Subscriber OnlyUkraine Anniversary

‘English is the biggest barrier’ - Ukrainian doctors shut out of working in the Irish healthcare system

Hundreds, if not thousands, of doctors, nurses and healthcare professionals face a long road before they can work in their chosen field

Many of the 100,000 Ukrainian refugees who have arrived in Ireland since the war began two years ago left behind them good careers in their own country.

Among them are hundreds, if not thousands, of doctors, nurses and healthcare professionals who are now living in a country with acute shortages in the medical profession.

Yet their qualifications are not recognised and they face a long road before they can work in their chosen field.

To date, just one has navigated the stringent Professional Registration Examination System (PRES) route that the Irish Medical Council has set out for those Ukrainian doctors who wish to work in the Irish healthcare system.


Dr Polina Smolovyk (27), who is originally from Ivano-Frankivsk in central Ukraine, qualified as a doctor in Kyiv in 2019. She moved to Ireland in April 2022 as her English is very good. “I didn’t even know the rules,” she recalls when it came to practising in Ireland.

“It was very difficult at the beginning. I wanted to go home and I hoped the situation would change. Now I know the war won’t be finished anytime soon.”

She describes Ireland as a “wonderland” and a place where her host family in Sandymount have looked after her and her mother very well. “There is only one problem with Ireland,” she stresses, “it is not Ukraine. Homesickness for me is a huge thing.”

Like many Ukrainian refugees, she now realises for better or ill that her future for the time being is in Ireland, which means qualifying and practising as a doctor in the country. “I don’t know how long it will take me. I’m in the middle of it,” she said. She has already completed an examination in English proficiency and is awaiting the results of her first medical exam.

“If I could practise here I would be able to do something that I am qualified and trained to do. I would be developing my skills and I could help the people of Ireland and the people of Ukraine who came here for shelter. My passion is practical medicine,” she said.

All going well, she hopes this summer to become part of a mentoring scheme run by the Irish Medical Council to work under supervision as a doctor. In the meantime, she works full-time in the UCD Clinical Research Centre on clinical trials in infectious diseases.

There are hundreds of Ukrainian doctors in the same situation as Dr Smolovyk. Dr Andrii Matvieiev (46) is part of two Telegram groups. The first is a group of 200 Ukrainian doctors living in Ireland; the other a similar number of healthcare professionals.

“No one yet,” he said in response to a question as to how many Ukrainian doctors he knows are able to practise in Ireland, but he acknowledges the difficulties involved. “The educational system for doctors is totally different in Ukraine,” he says.

In Ireland, doctors have to pass an IELTS (International English Language Testing System) which is very tough especially for those who do not have proficiency in the language. “English is the biggest barrier,” he said. This is followed by two examinations, one theoretical and another practical.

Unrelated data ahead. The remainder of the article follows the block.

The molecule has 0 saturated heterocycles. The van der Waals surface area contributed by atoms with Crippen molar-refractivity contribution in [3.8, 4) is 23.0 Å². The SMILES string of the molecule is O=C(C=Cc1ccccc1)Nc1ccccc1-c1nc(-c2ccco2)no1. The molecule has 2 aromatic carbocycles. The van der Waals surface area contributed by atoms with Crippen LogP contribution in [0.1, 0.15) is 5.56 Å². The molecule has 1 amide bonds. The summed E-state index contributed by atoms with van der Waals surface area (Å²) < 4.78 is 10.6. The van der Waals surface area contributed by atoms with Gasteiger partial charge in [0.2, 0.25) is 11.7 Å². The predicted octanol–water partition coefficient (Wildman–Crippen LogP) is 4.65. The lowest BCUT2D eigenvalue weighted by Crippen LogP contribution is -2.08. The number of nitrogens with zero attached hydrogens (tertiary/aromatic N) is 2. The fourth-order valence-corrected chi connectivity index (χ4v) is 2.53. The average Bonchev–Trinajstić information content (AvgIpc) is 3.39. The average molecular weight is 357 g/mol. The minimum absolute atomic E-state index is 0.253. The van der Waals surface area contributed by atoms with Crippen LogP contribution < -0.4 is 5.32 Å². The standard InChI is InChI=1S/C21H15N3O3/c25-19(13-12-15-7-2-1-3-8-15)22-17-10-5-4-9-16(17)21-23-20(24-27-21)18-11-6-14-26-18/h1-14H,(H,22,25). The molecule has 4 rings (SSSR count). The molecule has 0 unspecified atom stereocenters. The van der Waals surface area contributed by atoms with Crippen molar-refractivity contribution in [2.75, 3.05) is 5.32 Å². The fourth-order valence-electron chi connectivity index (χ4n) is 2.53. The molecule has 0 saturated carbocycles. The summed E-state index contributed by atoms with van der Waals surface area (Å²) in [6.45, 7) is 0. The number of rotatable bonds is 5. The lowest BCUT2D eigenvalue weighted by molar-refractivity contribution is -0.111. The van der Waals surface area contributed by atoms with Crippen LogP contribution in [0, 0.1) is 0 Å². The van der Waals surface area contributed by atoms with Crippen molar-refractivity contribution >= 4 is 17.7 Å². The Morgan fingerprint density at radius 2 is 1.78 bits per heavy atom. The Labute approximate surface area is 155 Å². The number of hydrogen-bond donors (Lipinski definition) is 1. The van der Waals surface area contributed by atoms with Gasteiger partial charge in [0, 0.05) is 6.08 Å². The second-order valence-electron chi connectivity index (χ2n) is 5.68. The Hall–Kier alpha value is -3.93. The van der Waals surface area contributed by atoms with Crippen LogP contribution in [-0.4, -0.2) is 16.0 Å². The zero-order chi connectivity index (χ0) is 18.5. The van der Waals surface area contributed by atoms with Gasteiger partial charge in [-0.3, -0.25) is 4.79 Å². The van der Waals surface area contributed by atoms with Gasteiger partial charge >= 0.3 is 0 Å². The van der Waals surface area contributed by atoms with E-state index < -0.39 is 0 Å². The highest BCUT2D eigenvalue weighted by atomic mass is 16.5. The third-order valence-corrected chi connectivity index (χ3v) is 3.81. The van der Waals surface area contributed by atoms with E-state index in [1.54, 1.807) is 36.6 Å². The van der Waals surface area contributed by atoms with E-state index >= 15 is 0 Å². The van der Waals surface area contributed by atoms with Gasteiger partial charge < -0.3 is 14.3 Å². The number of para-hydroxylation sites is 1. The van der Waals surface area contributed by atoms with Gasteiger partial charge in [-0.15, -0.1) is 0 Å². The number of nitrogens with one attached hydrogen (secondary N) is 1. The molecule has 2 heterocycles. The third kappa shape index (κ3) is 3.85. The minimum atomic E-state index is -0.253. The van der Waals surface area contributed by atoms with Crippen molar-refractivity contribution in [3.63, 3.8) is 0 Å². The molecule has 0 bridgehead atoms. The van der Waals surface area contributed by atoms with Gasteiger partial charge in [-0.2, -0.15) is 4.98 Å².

He has advised his fellow compatriots who work in the medical profession to be patient and to build their lives in Ireland.

Dr Matvieiev came to Ireland before the invasion as an asylum seeker and has been living here for four years. He is a specialist colorectal surgeon who is currently working as a healthcare assistant.

He is clearly overqualified for the role, but says he earns far more in wages as a healthcare assistant in Ireland than he does as a consultant surgeon in Ukraine. “It is a shame, but it is true. I have twice as much money here,” he said. A public doctor earns about €400 a month in Ukraine, a private doctor between €1,000 and €3,000 a month. The cost of living is obviously cheaper but now Ukrainians have the worst of both worlds with low wages and high prices, he says.

He believes Ukrainian doctors should be able to treat Ukrainian patients and ease the strain on Irish doctors. Ukrainians are used to a higher level of healthcare and typically only have to wait an hour before being seen in a casualty department. “In Ukraine we are very spoilt,” he said.

Speaking to the community, he says the majority of Ukrainians in Ireland have post-traumatic stress disorder as a result of the war. Many of them need psychological counselling, but again language is a barrier.

The Irish Medical Council says it is “dedicated to facilitating the registration and integration of Ukrainian doctors seeking to practise in Ireland”.

To date, 280 Ukrainian doctors have signed up with NDTP HSE (National Doctors Training and Planning) which gives them access to relevant courses.

Fifty Ukrainian doctors have submitted applications for registration through the professional registration examination system route, yet to date just one is now cleared to practise.

Medical Council spokeswoman Jo Twamley said one of the biggest challenges faced in completing the medical registration process is the “low levels of English fluency, and dedicated supports have been put in place to support these doctors”.

She described the medical council’s commitment to Ukrainian doctors is part of Ireland’s “broader commitment to offering refuge and professional opportunities to those affected by the crisis in Ukraine”.

  • See our new project Common Ground, Evolving Islands: Ireland & Britain
  • Sign up for push alerts and have the best news, analysis and comment delivered directly to your phone
  • Find The Irish Times on WhatsApp and stay up to date
  • Our In The News podcast is now published daily – Find the latest episode here